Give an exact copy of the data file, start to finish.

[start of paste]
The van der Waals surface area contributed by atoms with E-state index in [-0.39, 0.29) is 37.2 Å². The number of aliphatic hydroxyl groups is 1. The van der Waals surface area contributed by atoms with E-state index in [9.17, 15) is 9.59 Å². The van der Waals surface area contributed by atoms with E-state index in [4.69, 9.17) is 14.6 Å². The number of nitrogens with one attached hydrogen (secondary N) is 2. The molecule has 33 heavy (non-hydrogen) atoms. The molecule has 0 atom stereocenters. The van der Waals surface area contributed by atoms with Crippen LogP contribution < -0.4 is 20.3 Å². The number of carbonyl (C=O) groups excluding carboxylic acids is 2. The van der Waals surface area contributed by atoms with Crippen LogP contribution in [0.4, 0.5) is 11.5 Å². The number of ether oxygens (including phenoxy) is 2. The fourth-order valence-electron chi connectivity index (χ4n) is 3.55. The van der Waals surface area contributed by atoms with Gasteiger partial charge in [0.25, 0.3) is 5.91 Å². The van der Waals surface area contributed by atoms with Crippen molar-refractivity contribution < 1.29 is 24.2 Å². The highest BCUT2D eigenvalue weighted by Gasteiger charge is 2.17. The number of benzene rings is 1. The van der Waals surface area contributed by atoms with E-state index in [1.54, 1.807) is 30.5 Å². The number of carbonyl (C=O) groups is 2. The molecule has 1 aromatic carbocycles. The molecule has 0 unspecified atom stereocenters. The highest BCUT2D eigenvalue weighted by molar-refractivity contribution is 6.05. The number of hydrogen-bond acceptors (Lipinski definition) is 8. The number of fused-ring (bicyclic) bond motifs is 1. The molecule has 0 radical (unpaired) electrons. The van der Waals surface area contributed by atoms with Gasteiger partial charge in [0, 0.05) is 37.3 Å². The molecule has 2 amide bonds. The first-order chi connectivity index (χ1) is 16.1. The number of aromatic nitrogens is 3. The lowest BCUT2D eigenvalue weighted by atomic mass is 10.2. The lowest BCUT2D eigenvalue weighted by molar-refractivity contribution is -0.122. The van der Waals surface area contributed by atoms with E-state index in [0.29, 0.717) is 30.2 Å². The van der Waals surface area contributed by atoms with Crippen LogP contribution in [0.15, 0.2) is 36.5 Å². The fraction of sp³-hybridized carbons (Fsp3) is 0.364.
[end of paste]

The van der Waals surface area contributed by atoms with E-state index in [-0.39, 0.29) is 37.2 Å². The number of aliphatic hydroxyl groups is 1. The van der Waals surface area contributed by atoms with E-state index in [9.17, 15) is 9.59 Å². The van der Waals surface area contributed by atoms with E-state index in [4.69, 9.17) is 14.6 Å². The number of nitrogens with one attached hydrogen (secondary N) is 2. The molecule has 33 heavy (non-hydrogen) atoms. The molecule has 0 atom stereocenters. The van der Waals surface area contributed by atoms with Crippen LogP contribution < -0.4 is 20.3 Å². The number of carbonyl (C=O) groups excluding carboxylic acids is 2. The van der Waals surface area contributed by atoms with Crippen LogP contribution in [0.4, 0.5) is 11.5 Å². The number of ether oxygens (including phenoxy) is 2. The fourth-order valence-electron chi connectivity index (χ4n) is 3.55. The van der Waals surface area contributed by atoms with Gasteiger partial charge in [0.25, 0.3) is 5.91 Å². The van der Waals surface area contributed by atoms with Crippen molar-refractivity contribution < 1.29 is 24.2 Å². The highest BCUT2D eigenvalue weighted by Gasteiger charge is 2.17. The number of benzene rings is 1. The van der Waals surface area contributed by atoms with E-state index in [1.54, 1.807) is 30.5 Å². The number of carbonyl (C=O) groups is 2. The molecule has 1 aromatic carbocycles. The molecule has 0 unspecified atom stereocenters. The highest BCUT2D eigenvalue weighted by molar-refractivity contribution is 6.05. The number of hydrogen-bond acceptors (Lipinski definition) is 8. The number of fused-ring (bicyclic) bond motifs is 1. The molecule has 0 radical (unpaired) electrons. The van der Waals surface area contributed by atoms with Gasteiger partial charge in [0, 0.05) is 37.3 Å². The molecule has 2 amide bonds. The first-order chi connectivity index (χ1) is 16.1. The number of aromatic nitrogens is 3. The lowest BCUT2D eigenvalue weighted by atomic mass is 10.2. The lowest BCUT2D eigenvalue weighted by molar-refractivity contribution is -0.122. The van der Waals surface area contributed by atoms with E-state index in [0.29, 0.717) is 30.2 Å². The van der Waals surface area contributed by atoms with Crippen LogP contribution in [0.15, 0.2) is 36.5 Å². The fraction of sp³-hybridized carbons (Fsp3) is 0.364.